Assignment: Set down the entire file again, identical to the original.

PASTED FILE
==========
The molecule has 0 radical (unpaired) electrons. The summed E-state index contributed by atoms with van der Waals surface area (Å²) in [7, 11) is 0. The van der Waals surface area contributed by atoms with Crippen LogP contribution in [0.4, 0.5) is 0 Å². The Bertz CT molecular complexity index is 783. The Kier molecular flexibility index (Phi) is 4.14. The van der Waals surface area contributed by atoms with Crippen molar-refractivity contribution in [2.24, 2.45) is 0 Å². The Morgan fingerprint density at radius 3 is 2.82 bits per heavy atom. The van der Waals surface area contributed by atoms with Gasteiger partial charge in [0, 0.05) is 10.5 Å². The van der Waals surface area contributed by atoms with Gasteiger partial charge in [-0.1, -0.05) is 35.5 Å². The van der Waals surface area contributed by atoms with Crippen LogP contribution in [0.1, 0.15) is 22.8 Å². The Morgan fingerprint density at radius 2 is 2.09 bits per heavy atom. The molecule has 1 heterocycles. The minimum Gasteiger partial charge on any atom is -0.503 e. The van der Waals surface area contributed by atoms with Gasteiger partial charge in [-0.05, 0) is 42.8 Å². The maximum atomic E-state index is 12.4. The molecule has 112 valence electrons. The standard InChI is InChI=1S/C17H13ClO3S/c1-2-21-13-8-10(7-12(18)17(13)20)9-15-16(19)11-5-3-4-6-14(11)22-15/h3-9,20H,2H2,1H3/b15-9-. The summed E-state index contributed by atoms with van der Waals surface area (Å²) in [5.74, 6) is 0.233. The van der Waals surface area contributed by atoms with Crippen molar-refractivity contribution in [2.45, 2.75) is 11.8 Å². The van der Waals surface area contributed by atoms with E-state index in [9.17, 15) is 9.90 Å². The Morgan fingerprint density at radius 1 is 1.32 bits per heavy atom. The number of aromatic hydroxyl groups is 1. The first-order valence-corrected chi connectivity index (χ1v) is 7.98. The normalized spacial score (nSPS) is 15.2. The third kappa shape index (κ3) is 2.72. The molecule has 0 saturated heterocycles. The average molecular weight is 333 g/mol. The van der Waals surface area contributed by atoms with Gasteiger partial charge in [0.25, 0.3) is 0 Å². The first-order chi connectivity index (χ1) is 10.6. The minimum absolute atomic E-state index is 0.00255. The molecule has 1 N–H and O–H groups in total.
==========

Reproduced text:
The molecule has 0 radical (unpaired) electrons. The summed E-state index contributed by atoms with van der Waals surface area (Å²) in [7, 11) is 0. The van der Waals surface area contributed by atoms with Crippen LogP contribution in [0.4, 0.5) is 0 Å². The Bertz CT molecular complexity index is 783. The Kier molecular flexibility index (Phi) is 4.14. The van der Waals surface area contributed by atoms with Crippen molar-refractivity contribution in [2.24, 2.45) is 0 Å². The Morgan fingerprint density at radius 3 is 2.82 bits per heavy atom. The van der Waals surface area contributed by atoms with Gasteiger partial charge in [0, 0.05) is 10.5 Å². The van der Waals surface area contributed by atoms with Gasteiger partial charge in [-0.1, -0.05) is 35.5 Å². The van der Waals surface area contributed by atoms with Crippen LogP contribution in [0.1, 0.15) is 22.8 Å². The Morgan fingerprint density at radius 2 is 2.09 bits per heavy atom. The molecule has 1 heterocycles. The minimum Gasteiger partial charge on any atom is -0.503 e. The van der Waals surface area contributed by atoms with Gasteiger partial charge in [-0.05, 0) is 42.8 Å². The maximum atomic E-state index is 12.4. The molecule has 112 valence electrons. The standard InChI is InChI=1S/C17H13ClO3S/c1-2-21-13-8-10(7-12(18)17(13)20)9-15-16(19)11-5-3-4-6-14(11)22-15/h3-9,20H,2H2,1H3/b15-9-. The summed E-state index contributed by atoms with van der Waals surface area (Å²) in [5.74, 6) is 0.233. The van der Waals surface area contributed by atoms with Crippen molar-refractivity contribution in [2.45, 2.75) is 11.8 Å². The van der Waals surface area contributed by atoms with E-state index in [9.17, 15) is 9.90 Å². The Morgan fingerprint density at radius 1 is 1.32 bits per heavy atom. The number of aromatic hydroxyl groups is 1. The first-order valence-corrected chi connectivity index (χ1v) is 7.98. The normalized spacial score (nSPS) is 15.2. The third kappa shape index (κ3) is 2.72. The molecule has 0 saturated heterocycles. The average molecular weight is 333 g/mol. The van der Waals surface area contributed by atoms with Gasteiger partial charge in [0.25, 0.3) is 0 Å². The first-order chi connectivity index (χ1) is 10.6. The minimum absolute atomic E-state index is 0.00255. The molecule has 1 N–H and O–H groups in total.